By Sam Cortes, Communications Coordinator
At some point in our lives, most of us have taken part in sport. Whether it’s as an individual or as part of a team, through our local clubs or schools, or maybe even as part of a provincial or national team.
At Sport Manitoba, we support all individuals of all ages and abilities to be active for life, but when it comes to our high-performance athlete development, we primarily work along what we call The Performance Pathway.
What is the Performance Pathway?
The Performance Pathway is a road map that brings an athlete through the stages of Long-Term Athlete Development (LTAD) while breaking down the levels of competition or events that fall within each stage. This helps us to identify which athletes have entered the “Learn to Train” or “Train to Train” stages in their respective sport and guides our programming accordingly. These stages pave the way for both the Podium Pathway and the Active for Life stages of LTAD.
Typically, once an athlete reaches onset of their growth spurt or onset of menarche, or around ages 11-15 for females, and ages 12-16 for males, they have reached the biological markers of an athlete entering the Train to Train stage. This stage is critical for participants to develop into high-performance athletes, as they usually either begin their journey on the Podium Pathway within their sport, become competitive or Fit for Life in their chosen sport, or they drop out all together.
Our goal when working with athletes entering the Performance Pathway is to introduce them to proper movement and technique, while helping them enter a stage of major fitness development. This is the time where athletes build strength, coordination, speed and aerobic endurance. They will also get introduced to other aspects of training, such as mental preparation and nutrition.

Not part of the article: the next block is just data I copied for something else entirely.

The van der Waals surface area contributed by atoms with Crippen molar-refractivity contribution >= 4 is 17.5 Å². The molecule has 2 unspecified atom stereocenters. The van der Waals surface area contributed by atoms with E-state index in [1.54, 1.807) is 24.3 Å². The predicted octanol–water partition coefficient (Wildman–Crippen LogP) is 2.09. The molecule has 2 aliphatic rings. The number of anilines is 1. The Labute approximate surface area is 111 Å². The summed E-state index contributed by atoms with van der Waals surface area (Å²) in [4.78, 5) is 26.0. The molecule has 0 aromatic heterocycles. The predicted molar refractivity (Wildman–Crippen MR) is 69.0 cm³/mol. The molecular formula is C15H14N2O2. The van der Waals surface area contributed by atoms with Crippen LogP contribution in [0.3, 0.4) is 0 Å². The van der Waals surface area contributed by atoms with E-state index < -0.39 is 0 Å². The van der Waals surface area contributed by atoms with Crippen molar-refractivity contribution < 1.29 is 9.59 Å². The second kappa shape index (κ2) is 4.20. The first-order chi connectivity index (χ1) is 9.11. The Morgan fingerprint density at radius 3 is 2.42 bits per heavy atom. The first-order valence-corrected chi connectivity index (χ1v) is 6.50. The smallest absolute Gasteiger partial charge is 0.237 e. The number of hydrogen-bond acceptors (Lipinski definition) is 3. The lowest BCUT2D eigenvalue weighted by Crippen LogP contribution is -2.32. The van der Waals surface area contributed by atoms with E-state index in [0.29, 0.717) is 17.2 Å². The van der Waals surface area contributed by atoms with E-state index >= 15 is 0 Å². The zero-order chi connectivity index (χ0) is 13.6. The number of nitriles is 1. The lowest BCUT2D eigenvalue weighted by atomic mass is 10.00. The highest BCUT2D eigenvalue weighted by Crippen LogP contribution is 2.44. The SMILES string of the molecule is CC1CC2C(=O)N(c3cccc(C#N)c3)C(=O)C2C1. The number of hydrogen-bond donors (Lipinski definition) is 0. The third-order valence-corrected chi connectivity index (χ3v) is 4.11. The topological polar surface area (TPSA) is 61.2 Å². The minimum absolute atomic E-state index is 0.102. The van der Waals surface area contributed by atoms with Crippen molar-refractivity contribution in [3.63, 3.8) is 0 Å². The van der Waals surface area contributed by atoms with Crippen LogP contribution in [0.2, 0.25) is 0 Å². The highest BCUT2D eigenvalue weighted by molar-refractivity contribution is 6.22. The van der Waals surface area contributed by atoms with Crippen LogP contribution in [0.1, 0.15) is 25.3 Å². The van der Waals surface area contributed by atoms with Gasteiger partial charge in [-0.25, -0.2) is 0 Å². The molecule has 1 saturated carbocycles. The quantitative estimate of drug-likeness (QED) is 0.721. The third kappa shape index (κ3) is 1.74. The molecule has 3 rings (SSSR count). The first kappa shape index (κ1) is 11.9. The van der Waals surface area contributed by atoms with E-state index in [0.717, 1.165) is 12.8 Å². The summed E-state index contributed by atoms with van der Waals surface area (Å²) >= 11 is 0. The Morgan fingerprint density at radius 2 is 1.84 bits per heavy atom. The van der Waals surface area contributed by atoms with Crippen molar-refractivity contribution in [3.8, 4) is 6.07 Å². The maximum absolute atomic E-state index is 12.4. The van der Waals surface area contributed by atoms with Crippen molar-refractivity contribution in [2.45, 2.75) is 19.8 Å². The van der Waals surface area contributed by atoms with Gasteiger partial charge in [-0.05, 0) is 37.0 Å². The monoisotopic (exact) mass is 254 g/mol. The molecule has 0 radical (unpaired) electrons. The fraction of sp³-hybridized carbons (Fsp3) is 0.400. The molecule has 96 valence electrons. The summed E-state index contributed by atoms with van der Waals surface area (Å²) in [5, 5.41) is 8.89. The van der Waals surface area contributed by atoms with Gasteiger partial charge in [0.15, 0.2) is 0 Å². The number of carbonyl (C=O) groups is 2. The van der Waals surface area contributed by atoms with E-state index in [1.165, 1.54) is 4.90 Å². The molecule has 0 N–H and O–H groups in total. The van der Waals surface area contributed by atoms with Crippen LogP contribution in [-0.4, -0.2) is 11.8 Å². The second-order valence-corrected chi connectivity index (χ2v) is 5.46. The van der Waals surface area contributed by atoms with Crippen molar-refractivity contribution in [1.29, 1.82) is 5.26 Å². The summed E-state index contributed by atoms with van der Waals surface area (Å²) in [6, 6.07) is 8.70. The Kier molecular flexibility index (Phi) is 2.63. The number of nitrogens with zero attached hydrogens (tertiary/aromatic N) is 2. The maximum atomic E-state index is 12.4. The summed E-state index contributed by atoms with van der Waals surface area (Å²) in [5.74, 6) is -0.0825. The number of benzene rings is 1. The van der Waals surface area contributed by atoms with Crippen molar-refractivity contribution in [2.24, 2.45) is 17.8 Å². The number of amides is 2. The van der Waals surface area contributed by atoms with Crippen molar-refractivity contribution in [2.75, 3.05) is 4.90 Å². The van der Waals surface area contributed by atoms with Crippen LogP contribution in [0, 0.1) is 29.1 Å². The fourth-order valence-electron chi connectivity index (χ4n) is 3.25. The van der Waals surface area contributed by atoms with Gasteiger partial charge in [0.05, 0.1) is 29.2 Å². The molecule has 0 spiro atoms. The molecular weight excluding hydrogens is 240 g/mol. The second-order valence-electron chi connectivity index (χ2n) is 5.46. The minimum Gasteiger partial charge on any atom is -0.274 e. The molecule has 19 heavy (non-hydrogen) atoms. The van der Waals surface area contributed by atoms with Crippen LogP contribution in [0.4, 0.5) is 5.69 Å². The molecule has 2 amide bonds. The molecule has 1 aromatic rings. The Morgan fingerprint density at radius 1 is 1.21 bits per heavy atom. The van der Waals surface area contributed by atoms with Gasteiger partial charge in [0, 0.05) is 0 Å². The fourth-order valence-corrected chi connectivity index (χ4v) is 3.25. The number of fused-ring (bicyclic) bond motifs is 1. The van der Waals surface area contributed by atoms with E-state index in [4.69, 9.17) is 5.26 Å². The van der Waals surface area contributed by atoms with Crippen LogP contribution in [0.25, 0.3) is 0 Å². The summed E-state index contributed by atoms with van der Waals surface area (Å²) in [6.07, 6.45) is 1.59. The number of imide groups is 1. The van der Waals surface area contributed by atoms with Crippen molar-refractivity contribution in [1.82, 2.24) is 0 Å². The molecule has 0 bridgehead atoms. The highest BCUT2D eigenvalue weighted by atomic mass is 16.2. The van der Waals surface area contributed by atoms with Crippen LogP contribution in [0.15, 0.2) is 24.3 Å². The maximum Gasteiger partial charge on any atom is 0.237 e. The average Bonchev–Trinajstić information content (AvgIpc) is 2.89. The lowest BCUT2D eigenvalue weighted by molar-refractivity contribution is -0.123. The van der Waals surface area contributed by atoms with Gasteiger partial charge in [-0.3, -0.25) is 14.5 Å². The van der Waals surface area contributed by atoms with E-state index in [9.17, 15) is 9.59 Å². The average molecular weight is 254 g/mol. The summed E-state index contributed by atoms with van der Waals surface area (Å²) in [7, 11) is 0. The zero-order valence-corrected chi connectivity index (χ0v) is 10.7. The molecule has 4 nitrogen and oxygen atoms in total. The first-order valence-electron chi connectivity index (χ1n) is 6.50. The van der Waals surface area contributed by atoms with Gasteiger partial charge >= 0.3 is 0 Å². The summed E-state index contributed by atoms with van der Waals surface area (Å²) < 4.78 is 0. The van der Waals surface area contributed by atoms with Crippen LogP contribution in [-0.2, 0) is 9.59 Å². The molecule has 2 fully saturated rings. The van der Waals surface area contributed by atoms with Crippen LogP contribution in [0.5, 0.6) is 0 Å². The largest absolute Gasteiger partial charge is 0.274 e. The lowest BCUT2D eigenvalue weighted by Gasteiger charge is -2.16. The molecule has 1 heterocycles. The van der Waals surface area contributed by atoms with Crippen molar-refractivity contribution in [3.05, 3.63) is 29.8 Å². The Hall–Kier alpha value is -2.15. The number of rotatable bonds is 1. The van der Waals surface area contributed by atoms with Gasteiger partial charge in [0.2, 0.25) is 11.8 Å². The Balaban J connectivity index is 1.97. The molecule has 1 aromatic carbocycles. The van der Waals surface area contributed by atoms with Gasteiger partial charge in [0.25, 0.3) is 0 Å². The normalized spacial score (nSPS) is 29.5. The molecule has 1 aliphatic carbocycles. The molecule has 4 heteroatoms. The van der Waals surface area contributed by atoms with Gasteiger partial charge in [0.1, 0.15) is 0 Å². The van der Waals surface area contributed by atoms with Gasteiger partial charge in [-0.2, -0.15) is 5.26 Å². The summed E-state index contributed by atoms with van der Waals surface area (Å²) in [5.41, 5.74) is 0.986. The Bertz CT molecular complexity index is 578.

During entry onto the Performance Pathway, the ratio of training to competition shifts to 60% training:40% competition in one year. That’s a lot of time off the ice, court, field, etc.! This is when periodized plans shine. Because athletes are still young and are still being introduced to more sport-specific training, it is important that all aspects of training are developmentally appropriate, provide an environment where life skills can be cultivated, and the concept of proper recovery is learned and practiced.
A properly periodized program can help athletes move throughout the year peaking at the correct times, managing heavier training loads with other life activities, and planning periods of rest and recovery to prevent burnout.
When should I be thinking about the Performance Pathway?
Once you or your athlete starts to compete in local, school or provincial competitions, you are on the pathway. This is the time to begin thinking about engaging in strength and conditioning and other performance services to help you reach your goals. If you are an athlete who aspires to be on the pathway, it’s never too early to start training! There are lots of great programs to help you get engaged in performance services, as well as events such as performance testing days, summer camps and more.